Robert_25 Member Posts: 338

    I don't know @mmnyhv's rates for electricity/oil (they'll change anyway) but the fuel cost of heat pumps, especially with solar, are often very favorable vs. oil. Of course, the heat loss of the house is very important in all of this for backup requirements. Pretty easy electrification here, all in all.


    How are you calculating the cost of on-site solar? I see that you have allowed $0.06 per kwh for it, but not sure how you arrived at that figure.
  • mmnyhv
    mmnyhv Member Posts: 9

    Well... we go around on this from time to time.

    If you don't want to go broke and you want to at least come close to reducing your fossil fuel use, you must switch to a heat pump.

    ...

    You will also get the running cost for the electricity down to something competitive with the oil burner.

    If the spreadsheet from this thread is accurate (I plugged in the actual oil and electric prices for my area, along with the HSPF of a likely heat pump and the modifiers for my actual location...), then heat pump is definitely the only thing that, long-term, will be similar in running cost cost to (currently priced) oil.

    Geothermal would be something, but I don't know if I want to go to that level of expense and disruption.


  • Hot_water_fan
    Hot_water_fan Member Posts: 143
    @mmnyhv



    Without a summer fill-up, we can estimate it based on daily usage. It drops your total heat loss 5-18% based on these usage levels. Mid to low 30k Btus is a great spot for a heat pump, plenty are in that range.
    mmnyhv
  • Hot_water_fan
    Hot_water_fan Member Posts: 143
    @Robert_25



    It's variable for every situation based on financing, solar output, initial cost, etc. Here's one set of levelized cost of energy inputs that gets you $.12/kWh.
  • mmnyhv
    mmnyhv Member Posts: 9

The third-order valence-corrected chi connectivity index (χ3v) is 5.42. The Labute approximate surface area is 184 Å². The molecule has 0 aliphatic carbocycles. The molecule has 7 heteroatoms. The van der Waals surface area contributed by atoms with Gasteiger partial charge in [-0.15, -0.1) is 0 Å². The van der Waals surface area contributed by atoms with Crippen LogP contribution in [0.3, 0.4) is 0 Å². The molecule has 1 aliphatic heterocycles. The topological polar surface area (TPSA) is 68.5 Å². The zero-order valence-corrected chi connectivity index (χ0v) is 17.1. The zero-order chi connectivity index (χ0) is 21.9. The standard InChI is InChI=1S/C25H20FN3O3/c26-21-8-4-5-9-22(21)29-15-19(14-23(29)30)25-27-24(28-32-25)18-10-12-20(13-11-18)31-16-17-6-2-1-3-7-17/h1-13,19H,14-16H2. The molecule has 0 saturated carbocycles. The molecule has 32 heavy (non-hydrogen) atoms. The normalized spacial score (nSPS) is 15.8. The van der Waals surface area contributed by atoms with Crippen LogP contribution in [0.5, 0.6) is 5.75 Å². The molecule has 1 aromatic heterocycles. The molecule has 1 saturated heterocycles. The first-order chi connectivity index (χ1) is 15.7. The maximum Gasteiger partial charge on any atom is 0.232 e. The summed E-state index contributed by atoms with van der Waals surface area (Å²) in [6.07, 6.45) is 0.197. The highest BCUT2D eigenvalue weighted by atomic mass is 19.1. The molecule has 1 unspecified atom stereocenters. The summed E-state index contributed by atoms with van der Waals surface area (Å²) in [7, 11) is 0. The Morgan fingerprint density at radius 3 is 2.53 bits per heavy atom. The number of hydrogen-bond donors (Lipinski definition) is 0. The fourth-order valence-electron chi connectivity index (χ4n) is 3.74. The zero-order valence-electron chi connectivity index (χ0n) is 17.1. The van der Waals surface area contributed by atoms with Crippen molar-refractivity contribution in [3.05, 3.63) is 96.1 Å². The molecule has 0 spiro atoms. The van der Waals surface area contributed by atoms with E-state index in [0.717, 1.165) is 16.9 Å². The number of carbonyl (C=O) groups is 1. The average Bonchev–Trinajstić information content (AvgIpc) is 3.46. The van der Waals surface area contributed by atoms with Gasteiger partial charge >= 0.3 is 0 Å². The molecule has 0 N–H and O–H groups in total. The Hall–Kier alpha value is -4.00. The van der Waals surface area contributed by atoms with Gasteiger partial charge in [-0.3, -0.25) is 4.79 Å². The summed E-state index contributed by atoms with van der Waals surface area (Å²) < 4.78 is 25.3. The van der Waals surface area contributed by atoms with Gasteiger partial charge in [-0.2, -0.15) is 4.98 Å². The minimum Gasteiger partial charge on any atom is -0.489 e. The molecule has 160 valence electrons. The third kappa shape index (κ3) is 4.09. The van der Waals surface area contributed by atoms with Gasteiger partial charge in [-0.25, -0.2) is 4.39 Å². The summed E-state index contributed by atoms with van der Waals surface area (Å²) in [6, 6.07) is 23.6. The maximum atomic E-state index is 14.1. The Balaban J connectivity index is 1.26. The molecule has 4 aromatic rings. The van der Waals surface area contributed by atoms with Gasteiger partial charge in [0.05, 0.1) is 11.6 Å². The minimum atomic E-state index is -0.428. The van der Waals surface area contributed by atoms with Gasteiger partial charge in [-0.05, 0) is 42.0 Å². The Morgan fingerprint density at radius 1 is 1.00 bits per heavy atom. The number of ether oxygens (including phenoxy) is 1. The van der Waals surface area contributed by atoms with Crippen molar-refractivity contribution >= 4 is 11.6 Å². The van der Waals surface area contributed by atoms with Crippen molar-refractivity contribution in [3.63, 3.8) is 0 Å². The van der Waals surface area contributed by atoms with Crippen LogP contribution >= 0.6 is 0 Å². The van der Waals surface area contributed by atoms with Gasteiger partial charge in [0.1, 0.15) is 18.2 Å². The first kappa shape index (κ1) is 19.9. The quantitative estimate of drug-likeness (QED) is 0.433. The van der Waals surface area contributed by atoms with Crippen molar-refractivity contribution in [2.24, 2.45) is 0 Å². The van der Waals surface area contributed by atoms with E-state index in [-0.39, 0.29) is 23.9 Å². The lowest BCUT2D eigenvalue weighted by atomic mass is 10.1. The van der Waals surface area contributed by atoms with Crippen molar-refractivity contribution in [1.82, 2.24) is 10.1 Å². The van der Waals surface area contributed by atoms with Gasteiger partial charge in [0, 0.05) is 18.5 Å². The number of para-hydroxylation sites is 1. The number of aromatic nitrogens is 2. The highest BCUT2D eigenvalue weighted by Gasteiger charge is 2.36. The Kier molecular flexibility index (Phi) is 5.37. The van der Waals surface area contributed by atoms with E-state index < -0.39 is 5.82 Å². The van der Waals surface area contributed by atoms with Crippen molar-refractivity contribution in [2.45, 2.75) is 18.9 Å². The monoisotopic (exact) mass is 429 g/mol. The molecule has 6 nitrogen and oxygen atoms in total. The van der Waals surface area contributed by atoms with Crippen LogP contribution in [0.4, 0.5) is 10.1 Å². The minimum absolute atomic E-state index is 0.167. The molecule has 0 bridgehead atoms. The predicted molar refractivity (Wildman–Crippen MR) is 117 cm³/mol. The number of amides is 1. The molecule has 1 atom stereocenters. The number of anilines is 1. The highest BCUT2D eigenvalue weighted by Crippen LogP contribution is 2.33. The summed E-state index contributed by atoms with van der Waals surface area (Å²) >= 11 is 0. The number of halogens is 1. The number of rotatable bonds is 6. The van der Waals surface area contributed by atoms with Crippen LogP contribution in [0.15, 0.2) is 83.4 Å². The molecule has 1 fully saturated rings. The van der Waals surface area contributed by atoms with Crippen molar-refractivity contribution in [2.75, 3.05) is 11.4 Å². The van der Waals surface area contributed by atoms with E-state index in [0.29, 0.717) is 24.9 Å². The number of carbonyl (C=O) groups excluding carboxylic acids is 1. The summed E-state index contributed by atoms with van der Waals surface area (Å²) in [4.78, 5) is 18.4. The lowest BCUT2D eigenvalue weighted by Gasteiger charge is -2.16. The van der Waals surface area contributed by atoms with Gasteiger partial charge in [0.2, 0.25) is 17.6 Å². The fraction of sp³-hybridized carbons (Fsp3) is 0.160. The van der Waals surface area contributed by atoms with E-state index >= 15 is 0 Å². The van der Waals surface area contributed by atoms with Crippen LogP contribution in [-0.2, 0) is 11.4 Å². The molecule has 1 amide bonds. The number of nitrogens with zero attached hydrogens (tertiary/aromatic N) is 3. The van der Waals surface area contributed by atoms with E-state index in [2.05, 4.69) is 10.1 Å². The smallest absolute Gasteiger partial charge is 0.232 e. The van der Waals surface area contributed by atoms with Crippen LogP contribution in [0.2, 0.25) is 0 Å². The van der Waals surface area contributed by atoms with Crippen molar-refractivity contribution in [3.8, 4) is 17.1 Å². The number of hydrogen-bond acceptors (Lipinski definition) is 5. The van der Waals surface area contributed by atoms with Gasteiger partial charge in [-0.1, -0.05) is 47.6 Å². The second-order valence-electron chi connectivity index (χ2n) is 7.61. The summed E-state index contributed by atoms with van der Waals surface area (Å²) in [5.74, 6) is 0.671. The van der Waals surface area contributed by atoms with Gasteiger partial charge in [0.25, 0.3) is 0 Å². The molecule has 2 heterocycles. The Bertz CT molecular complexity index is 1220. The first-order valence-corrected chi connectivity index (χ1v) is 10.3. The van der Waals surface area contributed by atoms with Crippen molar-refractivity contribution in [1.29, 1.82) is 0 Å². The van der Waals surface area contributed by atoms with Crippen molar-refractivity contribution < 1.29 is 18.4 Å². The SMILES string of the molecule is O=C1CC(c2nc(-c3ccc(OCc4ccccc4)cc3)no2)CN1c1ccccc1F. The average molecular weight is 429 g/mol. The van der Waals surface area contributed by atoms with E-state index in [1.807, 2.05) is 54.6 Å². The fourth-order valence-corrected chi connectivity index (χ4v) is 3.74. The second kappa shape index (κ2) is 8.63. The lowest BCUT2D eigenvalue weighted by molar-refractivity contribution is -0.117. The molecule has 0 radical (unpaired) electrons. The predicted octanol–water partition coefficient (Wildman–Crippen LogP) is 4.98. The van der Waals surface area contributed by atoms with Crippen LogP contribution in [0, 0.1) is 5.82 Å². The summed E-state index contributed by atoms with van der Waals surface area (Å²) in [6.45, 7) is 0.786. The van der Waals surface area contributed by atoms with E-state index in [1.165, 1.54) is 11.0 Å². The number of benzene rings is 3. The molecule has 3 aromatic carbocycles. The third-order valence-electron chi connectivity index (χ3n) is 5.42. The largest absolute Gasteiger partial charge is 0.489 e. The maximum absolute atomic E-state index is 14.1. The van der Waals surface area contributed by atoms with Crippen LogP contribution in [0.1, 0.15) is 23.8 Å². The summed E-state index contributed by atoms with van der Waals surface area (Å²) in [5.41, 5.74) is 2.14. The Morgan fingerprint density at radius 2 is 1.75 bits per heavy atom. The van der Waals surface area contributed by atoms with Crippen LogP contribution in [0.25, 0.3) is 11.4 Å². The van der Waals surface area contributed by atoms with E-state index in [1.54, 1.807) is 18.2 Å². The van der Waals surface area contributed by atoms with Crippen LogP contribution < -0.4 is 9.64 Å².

@mmnyhv
    Without a summer fill-up, we can estimate it based on daily usage.

    Here's a log of my fill-ups since last winter (I don't have readily available data earlier than that):




  • mmnyhv
    mmnyhv Member Posts: 9
    Also, re: DHW: since I already have the indirect tank, can I use that in conjunction with an electric tank water heater to increase my DHW supply? Or should I just ditch the indirect?
  • Hot_water_fan
    Hot_water_fan Member Posts: 143
    If the spreadsheet from this thread is accurate (I plugged in the actual oil and electric prices for my area, along with the HSPF of a likely heat pump and the modifiers for my actual location...), then heat pump is definitely the only thing that, long-term, will be similar in running cost cost to (currently priced) oil.


    That COP of 179% for the air-source heat pump is way low for today's technology (would include a lot of resistance heat)- The cold climate Mitsubishi can hit that at 0 degrees and max output and would be >3 for all temps above 20. Modulating compressors greatly improved efficiency and often approach geothermal numbers.
    mmnyhv
  • Hot_water_fan
    Hot_water_fan Member Posts: 143
    Also, re: DHW: since I already have the indirect tank, can I use that in conjunction with an electric tank water heater to increase my DHW supply? Or should I just ditch the indirect?


    You could, with some work. Do you have any huge hot water users? Like a jacuzzi tub or something?
    Hindsight is 20/20, it's hard to ditch it when the indirect is so young. Maybe someone on here will buy it off you.